“God’s time is not our time.” That is what one of you reminded me of upon finding out that our latest test results were still positive. Thank you, Brother! Yes, God’s time is not our time. We thought we would recover from Covid infection in a week, but we are now in our third week. Not only is God’s time not our time, but also God’s plan is not our plan. Suddenly everything stopped and we are to stay home—like it or not. God’s plan is not always our plan. Amen.
We may have made plans for us or somebody else—plans that were good—but then God stopped these plans. We may have wishes for us or for somebody else—good, not sinful wishes—but God did not grant them. In fact, He decided to do something against our wishes. And we may have experienced failure—something that we did not expect—and consequently we ought to pay a hefty price for it.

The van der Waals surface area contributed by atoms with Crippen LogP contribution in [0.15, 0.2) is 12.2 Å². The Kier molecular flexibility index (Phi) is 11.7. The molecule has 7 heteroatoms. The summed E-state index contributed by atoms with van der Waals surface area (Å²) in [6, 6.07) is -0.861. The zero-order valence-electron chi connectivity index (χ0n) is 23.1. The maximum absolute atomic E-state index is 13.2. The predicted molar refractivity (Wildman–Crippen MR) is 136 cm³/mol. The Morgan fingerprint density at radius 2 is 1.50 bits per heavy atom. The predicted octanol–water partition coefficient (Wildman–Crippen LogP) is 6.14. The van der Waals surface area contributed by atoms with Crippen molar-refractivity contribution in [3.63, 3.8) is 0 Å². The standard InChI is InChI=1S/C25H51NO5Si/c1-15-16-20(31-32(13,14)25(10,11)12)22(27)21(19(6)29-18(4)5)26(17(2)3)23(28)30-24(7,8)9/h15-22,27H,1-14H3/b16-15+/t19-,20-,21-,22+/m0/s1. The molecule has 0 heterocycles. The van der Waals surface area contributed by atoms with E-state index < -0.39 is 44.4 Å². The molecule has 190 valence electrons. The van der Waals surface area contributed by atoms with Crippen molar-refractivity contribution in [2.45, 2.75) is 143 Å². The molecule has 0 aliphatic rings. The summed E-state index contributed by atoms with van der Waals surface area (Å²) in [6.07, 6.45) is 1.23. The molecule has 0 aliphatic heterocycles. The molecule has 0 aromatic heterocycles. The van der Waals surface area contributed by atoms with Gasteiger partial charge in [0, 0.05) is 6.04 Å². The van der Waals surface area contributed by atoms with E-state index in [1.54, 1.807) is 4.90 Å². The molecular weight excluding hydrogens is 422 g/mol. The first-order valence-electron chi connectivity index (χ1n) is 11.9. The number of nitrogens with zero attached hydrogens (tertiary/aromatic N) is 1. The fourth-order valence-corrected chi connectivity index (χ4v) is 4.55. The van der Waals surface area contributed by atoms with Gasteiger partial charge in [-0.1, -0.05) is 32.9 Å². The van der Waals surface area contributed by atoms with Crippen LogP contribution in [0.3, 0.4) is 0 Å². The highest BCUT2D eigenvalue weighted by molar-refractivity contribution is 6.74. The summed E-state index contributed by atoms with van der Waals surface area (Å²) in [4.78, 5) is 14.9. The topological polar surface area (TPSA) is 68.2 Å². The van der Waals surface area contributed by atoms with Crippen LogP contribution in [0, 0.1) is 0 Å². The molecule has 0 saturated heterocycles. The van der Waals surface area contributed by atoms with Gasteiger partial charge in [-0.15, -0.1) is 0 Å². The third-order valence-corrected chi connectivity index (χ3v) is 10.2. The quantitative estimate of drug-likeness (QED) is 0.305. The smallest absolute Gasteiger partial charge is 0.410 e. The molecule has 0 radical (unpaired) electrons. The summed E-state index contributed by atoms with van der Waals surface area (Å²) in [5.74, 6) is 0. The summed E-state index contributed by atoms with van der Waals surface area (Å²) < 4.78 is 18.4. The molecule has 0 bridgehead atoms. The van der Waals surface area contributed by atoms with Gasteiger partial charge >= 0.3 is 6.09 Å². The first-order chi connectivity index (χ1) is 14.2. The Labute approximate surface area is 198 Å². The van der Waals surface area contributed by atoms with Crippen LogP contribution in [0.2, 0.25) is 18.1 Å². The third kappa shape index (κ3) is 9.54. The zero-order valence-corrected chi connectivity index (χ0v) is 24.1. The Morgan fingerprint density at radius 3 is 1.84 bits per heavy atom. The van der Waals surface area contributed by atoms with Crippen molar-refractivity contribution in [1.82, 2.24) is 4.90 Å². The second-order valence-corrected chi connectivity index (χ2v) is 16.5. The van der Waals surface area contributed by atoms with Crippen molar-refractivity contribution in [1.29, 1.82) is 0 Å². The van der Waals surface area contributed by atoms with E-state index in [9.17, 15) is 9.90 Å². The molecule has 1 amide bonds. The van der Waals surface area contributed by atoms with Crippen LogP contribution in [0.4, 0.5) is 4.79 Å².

E. Stanley Jones, a former American missionary to India, made an insightful comment, “Many a time God lets us fail in a secondary thing in order that we may succeed in a primary thing.” O how true! I have seen this principle at work not only in other people’s lives, but also mine. God allowed me to fail in my counseling class twice, which then forced me to take the same course three times, so I’d go for counseling myself. And God used this personal counseling to bring about changes that fundamentally transformed my life not only to be a better counselor but also to patch my ragged soul.
So, whenever we stumble upon failure, keep in mind that it is failure in a secondary thing and there is a more important project that God wants us to master. Through failure, we learn what is secondary to us is often primary to God—and vice versa—and what’s primary to God usually centers around knowing Him and trusting Him.